Most actors and directors would agree that training is an essential part of being a great actor. After that one point of agreement, there can be a lot of divergent opinions. How much training? What kind? And what even constitutes training?
For many people the definition of a properly trained actor is one who has a BFA or even an MFA in acting. But that’s out of reach for the child actor, or one who wants to be professional before the age of say, twenty. What does that leave a parent who wants to help their kid be successful?
Just about any town of a decent size has acting classes for children. Often run through the local community theatre, they can be a good introduction to the basics and are available to anyone who signs up, regardless of experience or talent level. This is an easy place to start, though the quality of instruction can be unpredictable. It’s also a good way to see if your kid likes the idea of acting more than the process itself.
Many regional or professional theatres have special training classes for young actors. These are more likely to require auditions and have a higher caliber of both teacher and student. And some towns are fortunate enough to have dedicated acting studios with a range of instruction: Acting Technique, Comedy, Improv, Voice and Movement, Acting for the Camera, even private coaching. Los Angeles, of course, is groaning with acting schools and private coaches. A Google search on Los Angeles acting schools for kids turns up pages of dizzying choices.
Perhaps most important of all, encourage your child to audition for everything. It turns out that the majority of “work” for actors of any age is just auditioning! And the more you do it, the better you get. Not only that, but there are some overlooked opportunities for young actors in fantastic places—including professional Equity theatres, which may produce plays that include roles for children.
Have you noticed that I’ve mentioned a lot of theatre training?
This is because many directors believe it is the best foundation for actor training. Luckily, outside of Hollywood it is also easier to find plays to audition for than movies and television!
What should you do? I think the answer is different for everyone, and that fact is illustrated over and over in the incredibly different paths of every successful young actor. Each kid is unique and shows up with their own strengths and gifts. And every kid has access to different opportunities. Few of the most successful ones come from Los Angeles originally, but most arrive with enough training and/or raw talent that they attract an agent or manager and find work.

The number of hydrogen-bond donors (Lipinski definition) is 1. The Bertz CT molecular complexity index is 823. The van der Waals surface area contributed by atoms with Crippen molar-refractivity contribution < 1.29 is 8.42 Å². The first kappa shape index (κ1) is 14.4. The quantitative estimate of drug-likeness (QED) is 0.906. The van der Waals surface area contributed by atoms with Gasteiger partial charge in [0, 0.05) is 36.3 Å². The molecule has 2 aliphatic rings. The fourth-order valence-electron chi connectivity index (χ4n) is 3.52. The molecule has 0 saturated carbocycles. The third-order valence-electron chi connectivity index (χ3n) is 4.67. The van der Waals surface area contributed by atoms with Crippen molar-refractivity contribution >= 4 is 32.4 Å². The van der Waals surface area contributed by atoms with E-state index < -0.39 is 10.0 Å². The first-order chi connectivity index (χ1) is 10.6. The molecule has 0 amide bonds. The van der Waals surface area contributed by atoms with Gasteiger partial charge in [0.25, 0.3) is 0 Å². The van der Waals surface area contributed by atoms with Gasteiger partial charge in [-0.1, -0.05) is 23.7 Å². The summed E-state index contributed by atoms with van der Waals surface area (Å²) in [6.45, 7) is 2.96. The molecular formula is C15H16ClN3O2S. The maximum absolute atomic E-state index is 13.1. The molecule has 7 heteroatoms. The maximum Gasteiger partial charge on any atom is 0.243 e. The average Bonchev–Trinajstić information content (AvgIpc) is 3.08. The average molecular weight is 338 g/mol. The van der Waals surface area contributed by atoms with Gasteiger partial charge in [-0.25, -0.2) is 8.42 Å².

If you decide to look for an acting coach or school, do your research.
Look online to see who has been nominated or voted best acting coach/ school in your area. If you live near LA, I recommend the annual Backstage Readers Choice Awards, which you can find online. Yelp is often helpful too, and successful actors will sometimes mention their coaches in interviews. Word of mouth can be a good source, but consider who is giving the recommendation: are they getting work, or are they another hopeful with no track record? This may go without saying, but you want to take the advice of people who are actually successful, not just someone you know who likes the person they are taking classes with.
In our case, Dove was the kind of kid who learned best by doing. She had next to no formal acting training, instead learning by auditioning and getting roles, and then learning with each successive role, starting with community theatre at the age of eight. She did sign up for classes with a well-known acting school for kids when we arrived in LA, but dropped out after about two classes when their schedule conflicted with her high school show choir rehearsals! That being said, she did spend three years on formal vocal training before we came to Los Angeles.
If you do pursue training and there is much money involved, beware of the possibilities of scam artists.
NEXT: Avoiding Scams and Rip-Offs
My book, The Hollywood Parents Guide, available on Amazon contains everything I wish I’d known when Dove and I started this journey, and will save you untold amounts of time, money, and stress. Full of information you MUST know, it also features stories from parents of other kids who’ve made it!
Or book an hour consulting with me to come up with an individualized plan that takes your own unique needs into account. For about the cost of an hour with a professional acting coach, you can get your questions answered and a road map to help you move forward toward your dream.
If your young actor is 12 or older, they will enjoy reading my second book, Young Hollywood Actors, which shares stories and advice from some of their favorite performers.
Invest a little in your kid’s future today.
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